In Keefe v. O.K. Precision Tool & Die Co., Ky.App., 566 S.W.2d 804, 805 (1978), a worker sought to have his final award reopened in order to apply a subsequent interpretation of the law that would have increased his benefit. Concluding that the sought-after interpretation should apply only prospectively, the Court explained that the doctrine of res judicata (also known as the doctrine of the finality of judgments) is basic to our legal system and stands for the principle that once the rights of the parties have been finally determined, litigation should end. Thus, where there is an identity of parties and an identity of causes of action, the doctrine precludes further litigation of issues that were decided on the merits in a final judgment. Newman v. Newman, Ky., 451 S.W.2d 417, 419 (1970). Although the doctrine does not act as a bar in a subsequent proceeding if the issues or questions of law are different, a corollary of the doctrine is that a party may not split a cause of action. As a result, a final judgment precludes subsequent litigation not only of those issues upon which the court was required to form an opinion and pronounce judgment but also of matters included within those issues and matters that, with the exercise of reasonable diligence, might have been raised at the time. Id.; Hays v. Sturgill, 302 Ky. 31, 193 S.W.2d 648, 650 (1946). The application of these principles to final workers' compensation awards is grounded in the fact that because there is an extensive procedure for taking appeals, an award that has become final is enforceable as a final judgment under KRS 342.305 and should not be disturbed absent fraud, mistake, or other very persuasive reason that would warrant a reopening under KRS 342.125. One such reason is a mistake in applying the law as it existed on the date of injury. Wheatley v. Bryant Auto Service, Ky., 860 S.W.2d 767, 769 (1993).
In the instant case, there is no dispute that on the date of injury KRS 342.1202 mandated equal apportionment of an award involving a preexisting condition of the back, that KRS 342.730(4) required a tier-down of the award, or that the method for apportioning a tiered-down award had yet to be addressed by the courts. Likewise, there is no dispute that Southern v. R.B. Coal Co., Inc., supra, was controlling authority on the proper interpretation of KRS 342.730(4) at the time the award was entered. Although the ALJ did not cite to the decision, it is clear that the ordered apportionment was consistent with the decision. What is truly in dispute is whether, having failed to question the proper method of apportionment in either the initial proceeding or in its appeal of the award, the employer may use 803 KAR 25:075, § 3 as a pretext to obtain what amounts to an amendment of the ordered apportionment. We are not persuaded that it may do so.
Although it is clear that the method of apportionment that was set forth in Southern v. R.B. Coal Co., Inc., supra, and that was ordered by the ALJ in 1996 was contrary to the view that the employer now espouses, the employer failed to challenge the method of apportionment either in a petition for reconsideration or in its appeal to the Board. After the award became final, it could be amended only by means of a reopening. Unlike the situation in General Electric v. Morris, Ky., 670 S.W.2d 854 (1984), upon which the employer relies, this case did not involve a proper reopening and a post-award change in the worker's condition that the final award could not have addressed. It involved an employer's attempt to have a post-award interpretation of the law applied to a final award in the absence of a ground for reopening. Furthermore, that interpretation involved a question that could have been foreseen when the award was entered, that should have been raised with the exercise of due diligence, and that is properly viewed as coming within the decision on the merits. We note, for example, that in Leeco v. Crabtree, supra, a question concerning the proper apportionment of a tiered-down award was raised during litigation of the claim, and it was pursued on appeal. Whereas, in the instant case, the employer simply failed to raise an argument in the initial proceeding that the decision in Southern v. R.B. Coal Co., Inc., supra, was erroneous and should be overruled.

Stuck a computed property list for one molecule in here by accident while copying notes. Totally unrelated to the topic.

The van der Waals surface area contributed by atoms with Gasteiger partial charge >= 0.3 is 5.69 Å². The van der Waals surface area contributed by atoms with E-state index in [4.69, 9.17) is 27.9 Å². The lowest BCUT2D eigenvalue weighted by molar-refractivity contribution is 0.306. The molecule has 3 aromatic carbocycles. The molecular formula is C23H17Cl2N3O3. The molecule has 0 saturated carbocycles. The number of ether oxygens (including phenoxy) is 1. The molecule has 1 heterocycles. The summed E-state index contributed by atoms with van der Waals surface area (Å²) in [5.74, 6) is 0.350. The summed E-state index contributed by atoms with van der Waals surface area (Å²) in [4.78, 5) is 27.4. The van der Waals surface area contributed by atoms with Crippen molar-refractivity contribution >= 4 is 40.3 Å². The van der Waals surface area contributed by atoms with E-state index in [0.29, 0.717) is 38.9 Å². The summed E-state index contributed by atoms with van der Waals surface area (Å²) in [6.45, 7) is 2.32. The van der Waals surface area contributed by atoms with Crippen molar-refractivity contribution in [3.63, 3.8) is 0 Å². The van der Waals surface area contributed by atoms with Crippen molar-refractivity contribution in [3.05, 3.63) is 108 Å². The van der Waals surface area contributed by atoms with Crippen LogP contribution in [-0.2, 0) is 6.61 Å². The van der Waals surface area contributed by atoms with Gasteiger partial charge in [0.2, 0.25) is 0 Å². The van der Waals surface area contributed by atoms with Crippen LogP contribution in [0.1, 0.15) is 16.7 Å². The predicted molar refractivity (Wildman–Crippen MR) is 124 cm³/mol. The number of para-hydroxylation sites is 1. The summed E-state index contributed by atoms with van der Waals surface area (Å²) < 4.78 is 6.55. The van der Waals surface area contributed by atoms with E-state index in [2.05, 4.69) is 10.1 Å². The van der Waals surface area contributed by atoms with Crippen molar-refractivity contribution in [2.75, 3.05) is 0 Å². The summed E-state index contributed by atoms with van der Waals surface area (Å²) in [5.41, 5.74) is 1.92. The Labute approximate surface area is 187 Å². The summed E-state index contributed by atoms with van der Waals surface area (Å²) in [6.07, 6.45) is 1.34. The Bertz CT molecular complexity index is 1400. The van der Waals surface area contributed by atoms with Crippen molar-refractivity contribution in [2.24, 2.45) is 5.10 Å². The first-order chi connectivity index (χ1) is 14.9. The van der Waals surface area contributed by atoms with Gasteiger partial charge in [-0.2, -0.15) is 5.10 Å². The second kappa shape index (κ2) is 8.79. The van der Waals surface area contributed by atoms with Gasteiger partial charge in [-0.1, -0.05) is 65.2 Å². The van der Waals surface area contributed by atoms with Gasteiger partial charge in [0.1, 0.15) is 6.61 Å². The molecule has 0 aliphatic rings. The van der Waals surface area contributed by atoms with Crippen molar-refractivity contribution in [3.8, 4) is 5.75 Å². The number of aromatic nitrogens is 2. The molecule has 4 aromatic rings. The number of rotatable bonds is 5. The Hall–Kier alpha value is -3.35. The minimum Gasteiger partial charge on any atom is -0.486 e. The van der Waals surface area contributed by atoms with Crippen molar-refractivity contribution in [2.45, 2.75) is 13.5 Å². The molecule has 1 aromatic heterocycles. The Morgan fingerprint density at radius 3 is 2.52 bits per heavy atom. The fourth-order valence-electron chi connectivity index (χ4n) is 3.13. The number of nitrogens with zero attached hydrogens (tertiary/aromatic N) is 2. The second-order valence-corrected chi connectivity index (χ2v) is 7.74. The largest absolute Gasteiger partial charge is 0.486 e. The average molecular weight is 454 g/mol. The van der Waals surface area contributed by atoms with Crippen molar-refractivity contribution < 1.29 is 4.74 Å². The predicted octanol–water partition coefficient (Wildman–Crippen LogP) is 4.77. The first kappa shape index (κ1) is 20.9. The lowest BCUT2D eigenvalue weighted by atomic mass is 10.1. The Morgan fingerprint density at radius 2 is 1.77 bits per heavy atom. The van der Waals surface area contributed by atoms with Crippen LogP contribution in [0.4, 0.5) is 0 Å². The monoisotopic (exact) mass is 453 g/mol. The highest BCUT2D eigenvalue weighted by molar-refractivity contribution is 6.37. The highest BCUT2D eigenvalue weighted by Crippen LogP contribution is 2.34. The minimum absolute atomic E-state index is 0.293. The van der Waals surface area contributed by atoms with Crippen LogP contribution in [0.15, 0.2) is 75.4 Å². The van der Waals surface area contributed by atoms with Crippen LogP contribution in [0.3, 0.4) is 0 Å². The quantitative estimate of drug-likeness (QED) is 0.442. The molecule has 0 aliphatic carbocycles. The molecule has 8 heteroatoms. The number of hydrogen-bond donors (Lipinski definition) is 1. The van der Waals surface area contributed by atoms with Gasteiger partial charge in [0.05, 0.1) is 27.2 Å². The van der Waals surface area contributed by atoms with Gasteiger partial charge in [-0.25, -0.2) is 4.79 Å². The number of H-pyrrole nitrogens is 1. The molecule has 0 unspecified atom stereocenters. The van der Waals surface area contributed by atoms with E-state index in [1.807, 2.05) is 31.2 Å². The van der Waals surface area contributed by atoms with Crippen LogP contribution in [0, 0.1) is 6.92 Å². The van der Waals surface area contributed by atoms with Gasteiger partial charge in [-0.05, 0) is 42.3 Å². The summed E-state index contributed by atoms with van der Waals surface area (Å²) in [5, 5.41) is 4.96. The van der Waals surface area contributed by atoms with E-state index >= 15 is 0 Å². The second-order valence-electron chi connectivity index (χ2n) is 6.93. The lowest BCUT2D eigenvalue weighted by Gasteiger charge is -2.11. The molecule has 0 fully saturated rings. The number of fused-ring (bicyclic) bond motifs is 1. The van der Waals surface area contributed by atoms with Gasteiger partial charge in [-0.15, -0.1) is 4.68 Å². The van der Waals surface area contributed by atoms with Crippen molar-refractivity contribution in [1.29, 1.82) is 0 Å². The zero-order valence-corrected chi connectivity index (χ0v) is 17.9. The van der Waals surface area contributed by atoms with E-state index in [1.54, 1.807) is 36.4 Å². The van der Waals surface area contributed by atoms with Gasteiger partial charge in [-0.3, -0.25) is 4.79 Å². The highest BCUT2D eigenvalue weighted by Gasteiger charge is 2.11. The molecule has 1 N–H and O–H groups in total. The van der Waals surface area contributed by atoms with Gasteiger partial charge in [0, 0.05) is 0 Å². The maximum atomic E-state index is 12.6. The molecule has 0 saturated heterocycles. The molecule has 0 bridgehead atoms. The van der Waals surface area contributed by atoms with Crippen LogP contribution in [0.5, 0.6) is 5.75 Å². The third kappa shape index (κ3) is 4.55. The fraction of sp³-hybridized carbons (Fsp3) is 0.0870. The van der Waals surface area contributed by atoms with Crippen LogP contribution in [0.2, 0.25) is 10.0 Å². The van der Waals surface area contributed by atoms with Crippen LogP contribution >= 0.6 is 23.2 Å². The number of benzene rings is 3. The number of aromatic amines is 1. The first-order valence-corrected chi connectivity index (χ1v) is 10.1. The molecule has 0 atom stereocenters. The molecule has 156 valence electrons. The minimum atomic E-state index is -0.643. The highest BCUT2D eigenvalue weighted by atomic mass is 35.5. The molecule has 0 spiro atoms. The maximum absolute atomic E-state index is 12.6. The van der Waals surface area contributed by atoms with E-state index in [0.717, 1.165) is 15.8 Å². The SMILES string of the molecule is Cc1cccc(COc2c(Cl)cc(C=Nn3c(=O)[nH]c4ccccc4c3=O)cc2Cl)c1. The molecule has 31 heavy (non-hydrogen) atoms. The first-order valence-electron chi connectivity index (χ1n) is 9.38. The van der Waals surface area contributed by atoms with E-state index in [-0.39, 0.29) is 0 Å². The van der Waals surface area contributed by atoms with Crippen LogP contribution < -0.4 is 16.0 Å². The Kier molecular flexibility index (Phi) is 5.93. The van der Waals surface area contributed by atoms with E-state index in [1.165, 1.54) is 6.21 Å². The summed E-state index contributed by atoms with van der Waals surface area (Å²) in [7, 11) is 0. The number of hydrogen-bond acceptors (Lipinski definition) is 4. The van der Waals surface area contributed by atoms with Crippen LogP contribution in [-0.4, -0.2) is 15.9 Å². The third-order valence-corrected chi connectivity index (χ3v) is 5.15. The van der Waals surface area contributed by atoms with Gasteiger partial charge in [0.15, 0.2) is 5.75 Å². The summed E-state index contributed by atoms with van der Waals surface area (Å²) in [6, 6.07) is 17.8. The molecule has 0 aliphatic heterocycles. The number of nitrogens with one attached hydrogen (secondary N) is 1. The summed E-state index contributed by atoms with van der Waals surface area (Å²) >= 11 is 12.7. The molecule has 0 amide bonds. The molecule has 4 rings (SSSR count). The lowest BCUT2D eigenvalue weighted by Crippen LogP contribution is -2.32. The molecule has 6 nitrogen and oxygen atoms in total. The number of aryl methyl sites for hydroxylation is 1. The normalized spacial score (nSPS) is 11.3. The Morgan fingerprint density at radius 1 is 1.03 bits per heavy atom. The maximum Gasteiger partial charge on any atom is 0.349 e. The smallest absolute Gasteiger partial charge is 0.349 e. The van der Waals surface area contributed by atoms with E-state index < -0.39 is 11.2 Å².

It is obvious that the ALJ who conducted the initial proceeding could not have erred by failing to apply an interpretation of the law that occurred after his decision was entered. Thus, our subsequent interpretation of the law in Leeco v. Crabtree, supra, was not a basis for reopening this final award under the authority of Wheatley v. Bryant, supra, and amending it. The facts remain: 1.) that the ALJ applied the law on the date of injury as it had been interpreted by the courts at the time of the award; 2.) that the employer failed to assert in the initial proceeding that the amount of benefits rather than the number of weeks of life expectancy should be apportioned; 3.) that with the exercise of due diligence, the manner in which the award was apportioned should have been raised in the initial proceeding; and 4.) that the manner of apportionment properly came within the merits of the final award and was specifically addressed in its terms. We conclude, therefore, that the award acted as a bar to further consideration of the matter.
803 KAR 25:075 contains a formula for use by the Special Fund in calculating the credit for benefits that were commuted to pay the worker's attorney fee and a formula for calculating the employer's share. Although 803 KAR 25:075, § 3 permits an employer to contest the Special Fund's “application” of either formula, it does not authorize a challenge to the terms of a final award. In the instant case, there is no indication that the Special Fund's calculation of either the employer's share of the commuted benefits or of the credit was inconsistent with the appropriate formula as applied to the manner of apportionment that was ordered in the final award. Under those circumstances, the motion should have been denied.
The decision of the Court of Appeals is reversed.